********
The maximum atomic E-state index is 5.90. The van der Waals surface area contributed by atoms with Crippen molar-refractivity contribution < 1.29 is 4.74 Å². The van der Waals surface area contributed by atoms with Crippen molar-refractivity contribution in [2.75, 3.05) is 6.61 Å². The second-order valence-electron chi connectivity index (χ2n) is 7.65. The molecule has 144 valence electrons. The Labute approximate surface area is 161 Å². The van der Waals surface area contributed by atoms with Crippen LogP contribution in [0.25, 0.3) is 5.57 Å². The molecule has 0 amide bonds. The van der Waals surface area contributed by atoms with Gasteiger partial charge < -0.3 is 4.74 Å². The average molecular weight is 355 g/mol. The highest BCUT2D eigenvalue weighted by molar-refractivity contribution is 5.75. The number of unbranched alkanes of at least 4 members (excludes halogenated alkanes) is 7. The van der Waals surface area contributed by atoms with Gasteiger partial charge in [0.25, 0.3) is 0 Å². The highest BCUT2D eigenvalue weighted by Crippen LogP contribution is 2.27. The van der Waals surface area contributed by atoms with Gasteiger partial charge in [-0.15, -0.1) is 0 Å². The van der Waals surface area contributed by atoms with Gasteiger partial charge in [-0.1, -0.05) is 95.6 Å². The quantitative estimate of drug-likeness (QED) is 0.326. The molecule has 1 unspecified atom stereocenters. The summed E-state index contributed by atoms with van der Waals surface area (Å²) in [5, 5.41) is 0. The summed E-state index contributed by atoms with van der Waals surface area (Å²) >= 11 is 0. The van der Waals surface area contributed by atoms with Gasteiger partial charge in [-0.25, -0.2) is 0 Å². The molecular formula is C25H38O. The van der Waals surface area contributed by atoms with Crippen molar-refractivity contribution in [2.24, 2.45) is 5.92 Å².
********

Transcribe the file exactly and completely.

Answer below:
The maximum atomic E-state index is 5.90. The van der Waals surface area contributed by atoms with Crippen molar-refractivity contribution < 1.29 is 4.74 Å². The van der Waals surface area contributed by atoms with Crippen molar-refractivity contribution in [2.75, 3.05) is 6.61 Å². The second-order valence-electron chi connectivity index (χ2n) is 7.65. The molecule has 144 valence electrons. The Labute approximate surface area is 161 Å². The van der Waals surface area contributed by atoms with Crippen LogP contribution in [0.25, 0.3) is 5.57 Å². The molecule has 0 amide bonds. The van der Waals surface area contributed by atoms with Gasteiger partial charge < -0.3 is 4.74 Å². The average molecular weight is 355 g/mol. The highest BCUT2D eigenvalue weighted by molar-refractivity contribution is 5.75. The number of unbranched alkanes of at least 4 members (excludes halogenated alkanes) is 7. The van der Waals surface area contributed by atoms with Gasteiger partial charge in [0.25, 0.3) is 0 Å². The highest BCUT2D eigenvalue weighted by Crippen LogP contribution is 2.27. The van der Waals surface area contributed by atoms with Gasteiger partial charge in [-0.15, -0.1) is 0 Å². The van der Waals surface area contributed by atoms with Gasteiger partial charge in [-0.1, -0.05) is 95.6 Å². The quantitative estimate of drug-likeness (QED) is 0.326. The molecule has 1 unspecified atom stereocenters. The summed E-state index contributed by atoms with van der Waals surface area (Å²) in [5, 5.41) is 0. The summed E-state index contributed by atoms with van der Waals surface area (Å²) >= 11 is 0. The van der Waals surface area contributed by atoms with Gasteiger partial charge in [-0.25, -0.2) is 0 Å². The molecular formula is C25H38O. The van der Waals surface area contributed by atoms with Crippen molar-refractivity contribution in [2.24, 2.45) is 5.92 Å².